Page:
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ERIC Number: ED124632
Record Type: RIE
Publication Date: 1975
Pages: 260
Abstractor: N/A
Inequality in the Distribution of School Attainment in the United States by Race and Parent Income.
Crumpton-Bawden, E. Carlene Tolbert
The primary assertion of this study was that equality of educational opportunity must reduce the poverty status of the poor and of minorities. This study argued that the most directly relevant school variable likely to reduce poverty is increased educational attainment because of its correlation to income which correlates to the quality of one's life. First, this thesis measured the existing extent of inequality in school attainment by race and by parent income, using a sample of 2,282 students ages 16 to 24 years drawn from the Michigan Panel Study Data Base. Second, an acceptable standard of educational attainment was constructed from the distribution of the aggregated white sample. The very poor white students were found to get much less education than the very poor black students. Elementary school intervention seemed critical for these populations since they showed a high incidence of leaving school before beginning the ninth grade. The highest income blacks were found to do better than the poorest blacks, but only marginally so. In contrast the highest income whites get schooling at about twice the rate of the highest income blacks. The highest income white students show the greatest differential when contrasted with the lowest income white group. (Author/JM)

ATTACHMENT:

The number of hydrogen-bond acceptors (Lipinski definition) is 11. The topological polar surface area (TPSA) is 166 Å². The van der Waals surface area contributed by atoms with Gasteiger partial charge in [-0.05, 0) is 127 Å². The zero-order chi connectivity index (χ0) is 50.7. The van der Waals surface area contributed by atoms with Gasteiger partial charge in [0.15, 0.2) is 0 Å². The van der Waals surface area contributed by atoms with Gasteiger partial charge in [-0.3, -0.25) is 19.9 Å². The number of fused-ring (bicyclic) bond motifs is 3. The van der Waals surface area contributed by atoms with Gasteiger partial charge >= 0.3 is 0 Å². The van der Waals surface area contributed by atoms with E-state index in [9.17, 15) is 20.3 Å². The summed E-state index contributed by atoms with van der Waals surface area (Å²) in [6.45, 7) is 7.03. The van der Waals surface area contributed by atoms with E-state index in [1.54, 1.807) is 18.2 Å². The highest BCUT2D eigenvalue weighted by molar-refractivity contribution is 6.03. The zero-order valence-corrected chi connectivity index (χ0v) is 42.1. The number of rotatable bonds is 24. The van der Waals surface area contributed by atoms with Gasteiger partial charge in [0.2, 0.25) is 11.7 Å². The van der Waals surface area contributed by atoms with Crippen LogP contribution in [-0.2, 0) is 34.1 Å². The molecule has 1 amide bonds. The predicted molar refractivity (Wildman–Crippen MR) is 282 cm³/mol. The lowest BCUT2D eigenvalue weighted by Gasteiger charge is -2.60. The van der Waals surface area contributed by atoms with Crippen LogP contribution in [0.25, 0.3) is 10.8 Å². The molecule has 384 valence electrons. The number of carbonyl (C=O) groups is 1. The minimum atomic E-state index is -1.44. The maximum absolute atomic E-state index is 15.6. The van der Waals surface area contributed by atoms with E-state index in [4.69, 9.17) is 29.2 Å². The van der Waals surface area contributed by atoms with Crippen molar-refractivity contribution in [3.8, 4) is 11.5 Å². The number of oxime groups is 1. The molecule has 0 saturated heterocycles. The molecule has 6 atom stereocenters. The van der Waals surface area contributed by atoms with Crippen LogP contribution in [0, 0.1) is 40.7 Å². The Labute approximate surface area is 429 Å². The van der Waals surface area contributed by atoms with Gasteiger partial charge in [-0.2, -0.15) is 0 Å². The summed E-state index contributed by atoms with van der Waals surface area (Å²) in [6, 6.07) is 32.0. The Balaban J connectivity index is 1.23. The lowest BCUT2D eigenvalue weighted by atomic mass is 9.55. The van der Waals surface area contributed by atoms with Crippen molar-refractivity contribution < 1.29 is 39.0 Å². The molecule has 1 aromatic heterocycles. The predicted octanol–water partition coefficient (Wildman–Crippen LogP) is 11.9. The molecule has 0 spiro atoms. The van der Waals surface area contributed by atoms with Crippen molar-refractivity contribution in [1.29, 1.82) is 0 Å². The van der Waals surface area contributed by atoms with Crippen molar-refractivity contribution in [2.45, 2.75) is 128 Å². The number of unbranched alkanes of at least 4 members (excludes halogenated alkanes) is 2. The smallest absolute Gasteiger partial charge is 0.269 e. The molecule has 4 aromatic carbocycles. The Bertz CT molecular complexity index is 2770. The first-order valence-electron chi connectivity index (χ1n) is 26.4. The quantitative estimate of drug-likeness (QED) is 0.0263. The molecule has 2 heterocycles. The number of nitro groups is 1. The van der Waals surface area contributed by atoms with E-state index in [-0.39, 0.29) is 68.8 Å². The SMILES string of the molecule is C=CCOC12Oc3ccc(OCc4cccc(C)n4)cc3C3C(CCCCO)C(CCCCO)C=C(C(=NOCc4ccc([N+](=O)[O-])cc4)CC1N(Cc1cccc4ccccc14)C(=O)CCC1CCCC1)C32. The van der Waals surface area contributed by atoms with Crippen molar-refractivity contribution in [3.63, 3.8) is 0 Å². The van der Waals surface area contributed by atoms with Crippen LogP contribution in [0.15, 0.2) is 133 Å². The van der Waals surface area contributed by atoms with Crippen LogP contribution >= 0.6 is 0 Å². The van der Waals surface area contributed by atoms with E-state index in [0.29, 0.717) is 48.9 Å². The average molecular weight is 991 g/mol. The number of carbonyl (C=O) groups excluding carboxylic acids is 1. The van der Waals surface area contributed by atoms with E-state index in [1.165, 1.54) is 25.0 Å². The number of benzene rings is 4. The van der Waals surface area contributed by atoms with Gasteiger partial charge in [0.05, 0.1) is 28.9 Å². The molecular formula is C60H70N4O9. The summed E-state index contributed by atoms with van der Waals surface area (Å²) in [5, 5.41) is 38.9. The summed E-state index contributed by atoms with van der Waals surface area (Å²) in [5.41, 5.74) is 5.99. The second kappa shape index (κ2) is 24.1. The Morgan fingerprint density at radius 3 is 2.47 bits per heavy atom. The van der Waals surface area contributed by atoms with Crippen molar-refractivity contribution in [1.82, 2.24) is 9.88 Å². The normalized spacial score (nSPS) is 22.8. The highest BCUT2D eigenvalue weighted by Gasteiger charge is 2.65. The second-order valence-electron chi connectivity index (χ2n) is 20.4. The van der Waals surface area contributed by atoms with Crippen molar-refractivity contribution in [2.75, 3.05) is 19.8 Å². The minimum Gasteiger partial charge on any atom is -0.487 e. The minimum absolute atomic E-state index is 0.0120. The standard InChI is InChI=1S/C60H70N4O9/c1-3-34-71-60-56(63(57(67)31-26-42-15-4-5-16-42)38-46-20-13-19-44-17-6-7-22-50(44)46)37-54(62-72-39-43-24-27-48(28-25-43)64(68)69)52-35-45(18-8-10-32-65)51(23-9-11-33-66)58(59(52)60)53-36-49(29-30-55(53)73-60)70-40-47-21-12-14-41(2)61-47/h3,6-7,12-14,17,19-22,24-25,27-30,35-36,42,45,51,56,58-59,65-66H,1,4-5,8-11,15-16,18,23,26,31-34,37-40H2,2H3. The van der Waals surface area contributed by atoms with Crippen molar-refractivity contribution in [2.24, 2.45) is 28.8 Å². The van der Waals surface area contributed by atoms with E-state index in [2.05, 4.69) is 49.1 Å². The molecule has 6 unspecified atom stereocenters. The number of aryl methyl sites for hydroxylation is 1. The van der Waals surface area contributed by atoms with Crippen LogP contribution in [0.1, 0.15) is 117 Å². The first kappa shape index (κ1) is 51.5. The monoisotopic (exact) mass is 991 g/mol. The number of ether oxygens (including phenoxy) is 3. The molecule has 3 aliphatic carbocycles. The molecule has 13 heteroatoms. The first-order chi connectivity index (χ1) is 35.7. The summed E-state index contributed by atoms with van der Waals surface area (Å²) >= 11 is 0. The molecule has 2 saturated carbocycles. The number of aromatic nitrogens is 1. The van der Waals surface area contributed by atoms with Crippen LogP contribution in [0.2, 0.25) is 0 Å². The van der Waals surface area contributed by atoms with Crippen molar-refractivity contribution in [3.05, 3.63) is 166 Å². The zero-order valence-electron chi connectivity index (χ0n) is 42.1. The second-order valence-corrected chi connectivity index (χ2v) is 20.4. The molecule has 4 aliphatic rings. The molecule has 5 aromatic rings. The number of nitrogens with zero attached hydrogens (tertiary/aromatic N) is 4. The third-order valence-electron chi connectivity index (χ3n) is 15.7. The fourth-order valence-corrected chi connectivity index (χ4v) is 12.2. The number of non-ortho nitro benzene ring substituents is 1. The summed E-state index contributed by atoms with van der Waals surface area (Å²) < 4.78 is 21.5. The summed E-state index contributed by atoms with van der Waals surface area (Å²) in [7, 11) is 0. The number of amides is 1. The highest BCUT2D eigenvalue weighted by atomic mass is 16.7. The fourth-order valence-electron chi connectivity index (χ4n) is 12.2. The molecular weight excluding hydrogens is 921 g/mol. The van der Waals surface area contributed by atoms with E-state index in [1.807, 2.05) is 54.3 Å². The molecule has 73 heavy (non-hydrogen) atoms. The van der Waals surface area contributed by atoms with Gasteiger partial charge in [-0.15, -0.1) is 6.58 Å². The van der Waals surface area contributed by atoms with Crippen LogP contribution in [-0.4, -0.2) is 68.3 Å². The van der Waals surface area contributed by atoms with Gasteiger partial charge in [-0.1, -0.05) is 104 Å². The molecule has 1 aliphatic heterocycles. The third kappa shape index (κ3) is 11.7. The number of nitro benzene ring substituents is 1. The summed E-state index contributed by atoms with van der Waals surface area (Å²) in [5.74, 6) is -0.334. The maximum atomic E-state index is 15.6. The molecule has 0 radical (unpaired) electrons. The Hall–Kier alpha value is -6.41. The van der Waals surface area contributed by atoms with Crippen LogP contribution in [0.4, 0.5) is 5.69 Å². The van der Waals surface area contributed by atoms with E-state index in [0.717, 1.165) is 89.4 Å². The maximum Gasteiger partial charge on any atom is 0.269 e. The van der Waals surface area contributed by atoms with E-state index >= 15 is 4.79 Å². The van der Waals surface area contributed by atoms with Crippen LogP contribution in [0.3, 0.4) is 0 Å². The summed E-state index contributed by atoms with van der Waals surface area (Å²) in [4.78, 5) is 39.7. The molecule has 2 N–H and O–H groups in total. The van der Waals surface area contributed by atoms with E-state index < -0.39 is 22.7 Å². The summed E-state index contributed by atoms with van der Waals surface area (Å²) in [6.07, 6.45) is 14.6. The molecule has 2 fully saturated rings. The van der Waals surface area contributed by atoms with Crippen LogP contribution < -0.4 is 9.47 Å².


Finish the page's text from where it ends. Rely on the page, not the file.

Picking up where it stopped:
Xerox University Microfilms, P. O. Box 1764, Michigan 48106 (Order No. 75-19,062; Microfilm $7.50; Xerography $15.00)
Publication Type: Dissertations/Theses
Education Level: N/A
Audience: N/A
Language: N/A
Sponsor: N/A
Authoring Institution: N/A